History of Logo
Published Web Locationhttps://doi.org/10.1145/3386329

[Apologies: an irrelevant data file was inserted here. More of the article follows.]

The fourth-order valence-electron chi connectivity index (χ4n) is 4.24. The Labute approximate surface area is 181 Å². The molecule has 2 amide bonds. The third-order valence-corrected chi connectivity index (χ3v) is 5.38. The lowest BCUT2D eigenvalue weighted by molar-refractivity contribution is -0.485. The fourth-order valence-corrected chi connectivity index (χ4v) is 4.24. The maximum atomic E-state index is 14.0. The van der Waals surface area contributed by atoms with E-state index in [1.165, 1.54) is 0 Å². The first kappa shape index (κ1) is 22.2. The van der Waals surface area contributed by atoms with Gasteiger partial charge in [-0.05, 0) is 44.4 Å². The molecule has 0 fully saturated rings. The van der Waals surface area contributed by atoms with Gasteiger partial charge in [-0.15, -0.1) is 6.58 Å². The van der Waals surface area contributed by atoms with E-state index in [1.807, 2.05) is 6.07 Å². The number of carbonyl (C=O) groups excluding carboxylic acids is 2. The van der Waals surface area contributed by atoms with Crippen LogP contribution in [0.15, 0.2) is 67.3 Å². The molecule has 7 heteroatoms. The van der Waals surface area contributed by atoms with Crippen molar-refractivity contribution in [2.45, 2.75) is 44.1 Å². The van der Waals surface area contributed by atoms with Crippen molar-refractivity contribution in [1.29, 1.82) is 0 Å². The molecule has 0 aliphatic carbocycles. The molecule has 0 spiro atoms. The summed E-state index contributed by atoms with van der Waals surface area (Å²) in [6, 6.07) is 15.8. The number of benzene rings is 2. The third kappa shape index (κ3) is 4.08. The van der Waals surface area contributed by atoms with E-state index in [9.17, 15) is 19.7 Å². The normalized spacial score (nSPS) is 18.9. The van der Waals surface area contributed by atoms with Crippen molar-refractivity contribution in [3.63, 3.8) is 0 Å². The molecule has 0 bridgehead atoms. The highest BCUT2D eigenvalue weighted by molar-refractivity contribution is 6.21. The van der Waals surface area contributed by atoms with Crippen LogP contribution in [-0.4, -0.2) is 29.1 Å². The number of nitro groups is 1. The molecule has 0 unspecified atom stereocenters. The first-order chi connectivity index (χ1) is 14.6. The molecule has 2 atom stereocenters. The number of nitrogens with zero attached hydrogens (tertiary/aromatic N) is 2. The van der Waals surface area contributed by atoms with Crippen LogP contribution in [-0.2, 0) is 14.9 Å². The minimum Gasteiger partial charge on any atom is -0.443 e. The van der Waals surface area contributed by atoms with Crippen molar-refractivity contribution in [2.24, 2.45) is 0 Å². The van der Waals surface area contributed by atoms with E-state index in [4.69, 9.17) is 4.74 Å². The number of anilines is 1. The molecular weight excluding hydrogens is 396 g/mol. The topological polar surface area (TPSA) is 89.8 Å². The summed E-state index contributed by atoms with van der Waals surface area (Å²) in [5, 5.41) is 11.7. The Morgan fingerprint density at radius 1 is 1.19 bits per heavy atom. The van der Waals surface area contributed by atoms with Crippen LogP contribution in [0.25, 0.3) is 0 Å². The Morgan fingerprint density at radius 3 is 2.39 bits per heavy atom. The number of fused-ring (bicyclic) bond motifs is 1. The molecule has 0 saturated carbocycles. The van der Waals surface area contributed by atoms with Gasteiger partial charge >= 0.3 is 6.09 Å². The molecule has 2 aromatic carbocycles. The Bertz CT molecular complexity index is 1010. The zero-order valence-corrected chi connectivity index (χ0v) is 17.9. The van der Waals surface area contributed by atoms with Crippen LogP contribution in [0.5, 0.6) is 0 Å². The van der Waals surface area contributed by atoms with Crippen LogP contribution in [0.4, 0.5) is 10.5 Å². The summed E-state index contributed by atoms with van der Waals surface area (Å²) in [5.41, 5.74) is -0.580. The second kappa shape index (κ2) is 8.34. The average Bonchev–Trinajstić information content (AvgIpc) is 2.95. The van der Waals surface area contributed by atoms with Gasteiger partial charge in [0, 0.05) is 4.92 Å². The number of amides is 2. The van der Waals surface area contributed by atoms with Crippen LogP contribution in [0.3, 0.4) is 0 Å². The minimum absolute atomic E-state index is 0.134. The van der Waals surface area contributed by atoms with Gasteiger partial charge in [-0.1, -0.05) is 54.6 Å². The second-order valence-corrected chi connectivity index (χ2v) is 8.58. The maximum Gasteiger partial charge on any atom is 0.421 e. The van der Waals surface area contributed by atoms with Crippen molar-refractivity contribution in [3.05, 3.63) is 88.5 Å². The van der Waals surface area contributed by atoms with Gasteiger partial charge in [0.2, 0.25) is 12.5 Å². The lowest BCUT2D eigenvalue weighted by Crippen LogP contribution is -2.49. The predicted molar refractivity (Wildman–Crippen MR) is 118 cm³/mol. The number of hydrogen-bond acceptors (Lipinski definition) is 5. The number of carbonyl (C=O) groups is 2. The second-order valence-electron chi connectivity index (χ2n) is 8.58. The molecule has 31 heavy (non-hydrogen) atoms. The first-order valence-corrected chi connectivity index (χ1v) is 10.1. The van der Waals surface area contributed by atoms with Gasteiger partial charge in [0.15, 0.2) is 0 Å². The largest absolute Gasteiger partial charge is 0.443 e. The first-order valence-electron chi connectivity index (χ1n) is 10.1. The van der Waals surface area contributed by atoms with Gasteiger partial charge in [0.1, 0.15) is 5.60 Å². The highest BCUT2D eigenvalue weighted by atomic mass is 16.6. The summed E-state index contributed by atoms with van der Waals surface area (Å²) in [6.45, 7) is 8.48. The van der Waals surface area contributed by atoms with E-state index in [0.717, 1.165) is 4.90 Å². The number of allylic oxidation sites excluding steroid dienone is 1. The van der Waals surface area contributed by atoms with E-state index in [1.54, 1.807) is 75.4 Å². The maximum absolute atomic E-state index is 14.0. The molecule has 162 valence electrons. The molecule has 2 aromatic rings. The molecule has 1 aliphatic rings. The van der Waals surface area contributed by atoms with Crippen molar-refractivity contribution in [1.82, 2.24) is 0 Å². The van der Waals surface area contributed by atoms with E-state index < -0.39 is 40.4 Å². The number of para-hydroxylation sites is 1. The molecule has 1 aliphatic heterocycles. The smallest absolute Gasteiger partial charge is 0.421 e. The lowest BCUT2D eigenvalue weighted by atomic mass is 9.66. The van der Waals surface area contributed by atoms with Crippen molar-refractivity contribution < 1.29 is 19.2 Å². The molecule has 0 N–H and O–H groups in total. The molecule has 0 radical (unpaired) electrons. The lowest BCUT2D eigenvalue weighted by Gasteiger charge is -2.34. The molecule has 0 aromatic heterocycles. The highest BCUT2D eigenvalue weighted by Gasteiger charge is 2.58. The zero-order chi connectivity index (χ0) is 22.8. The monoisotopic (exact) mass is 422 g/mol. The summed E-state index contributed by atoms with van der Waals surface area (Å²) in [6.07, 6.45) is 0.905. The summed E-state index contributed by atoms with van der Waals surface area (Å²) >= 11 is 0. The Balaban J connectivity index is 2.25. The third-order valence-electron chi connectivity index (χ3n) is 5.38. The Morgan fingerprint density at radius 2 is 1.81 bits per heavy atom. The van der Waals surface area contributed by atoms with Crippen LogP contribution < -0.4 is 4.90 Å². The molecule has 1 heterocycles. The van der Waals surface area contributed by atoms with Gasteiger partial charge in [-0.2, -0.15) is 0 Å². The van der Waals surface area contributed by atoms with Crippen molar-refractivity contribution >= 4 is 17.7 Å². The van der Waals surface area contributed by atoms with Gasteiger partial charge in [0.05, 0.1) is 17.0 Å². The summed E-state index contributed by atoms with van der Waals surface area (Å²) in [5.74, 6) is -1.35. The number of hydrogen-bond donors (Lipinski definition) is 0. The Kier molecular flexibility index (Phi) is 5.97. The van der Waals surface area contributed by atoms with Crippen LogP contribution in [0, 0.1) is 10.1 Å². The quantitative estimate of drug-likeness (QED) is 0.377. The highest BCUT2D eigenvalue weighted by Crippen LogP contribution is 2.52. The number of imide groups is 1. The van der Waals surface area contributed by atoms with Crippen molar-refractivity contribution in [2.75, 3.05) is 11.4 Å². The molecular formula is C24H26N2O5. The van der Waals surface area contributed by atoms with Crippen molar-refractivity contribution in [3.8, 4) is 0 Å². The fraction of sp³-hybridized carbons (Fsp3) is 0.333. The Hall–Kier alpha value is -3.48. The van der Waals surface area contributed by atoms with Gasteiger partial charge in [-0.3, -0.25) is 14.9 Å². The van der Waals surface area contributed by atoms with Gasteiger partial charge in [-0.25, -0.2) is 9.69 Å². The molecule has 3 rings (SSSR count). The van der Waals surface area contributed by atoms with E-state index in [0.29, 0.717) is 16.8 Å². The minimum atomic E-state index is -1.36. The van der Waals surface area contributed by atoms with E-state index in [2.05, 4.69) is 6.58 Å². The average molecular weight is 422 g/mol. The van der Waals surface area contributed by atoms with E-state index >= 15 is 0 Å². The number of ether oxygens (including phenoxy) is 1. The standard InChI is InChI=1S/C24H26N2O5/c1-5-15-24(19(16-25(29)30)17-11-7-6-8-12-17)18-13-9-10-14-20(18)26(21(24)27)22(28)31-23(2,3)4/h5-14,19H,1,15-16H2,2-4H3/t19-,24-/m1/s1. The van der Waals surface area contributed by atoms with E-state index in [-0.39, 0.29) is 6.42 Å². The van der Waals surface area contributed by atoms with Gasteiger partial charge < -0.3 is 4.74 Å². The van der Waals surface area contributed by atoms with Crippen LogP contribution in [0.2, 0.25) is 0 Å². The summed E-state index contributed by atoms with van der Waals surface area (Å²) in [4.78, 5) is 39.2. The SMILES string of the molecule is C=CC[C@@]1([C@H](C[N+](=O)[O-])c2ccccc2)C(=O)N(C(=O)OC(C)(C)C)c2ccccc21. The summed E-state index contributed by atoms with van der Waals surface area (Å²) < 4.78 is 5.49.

Logo is more than a programming language. It is a learning environment where children explore mathematical ideas and create projects of their own design. Logo, the first computer language explicitly designed for children, was invented by Seymour Papert, Wallace Feurzeig, Daniel Bobrow, and Cynthia Solomon in 1966 at Bolt, Beranek and Newman, Inc. (BBN). Logo's design drew upon two theoretical frameworks: Jean Piaget's constructivism and Marvin Minsky's artificial intelligence research at MIT. One of Logo's foundational ideas was that children should have a powerful programming environment. Early Lisp served as a model with its symbolic computation, recursive functions, operations on linked lists, and dynamic scoping of variables. Logo became a symbol for change in elementary mathematics education and in the nature of school itself. The search for harnessing the computer's potential to provide new ways of teaching and learning became a central focus and guiding principle in the Logo language development as it encompassed a widening scope that included natural language, music, graphics, animation, story telling, turtle geometry, robots, and other physical devices.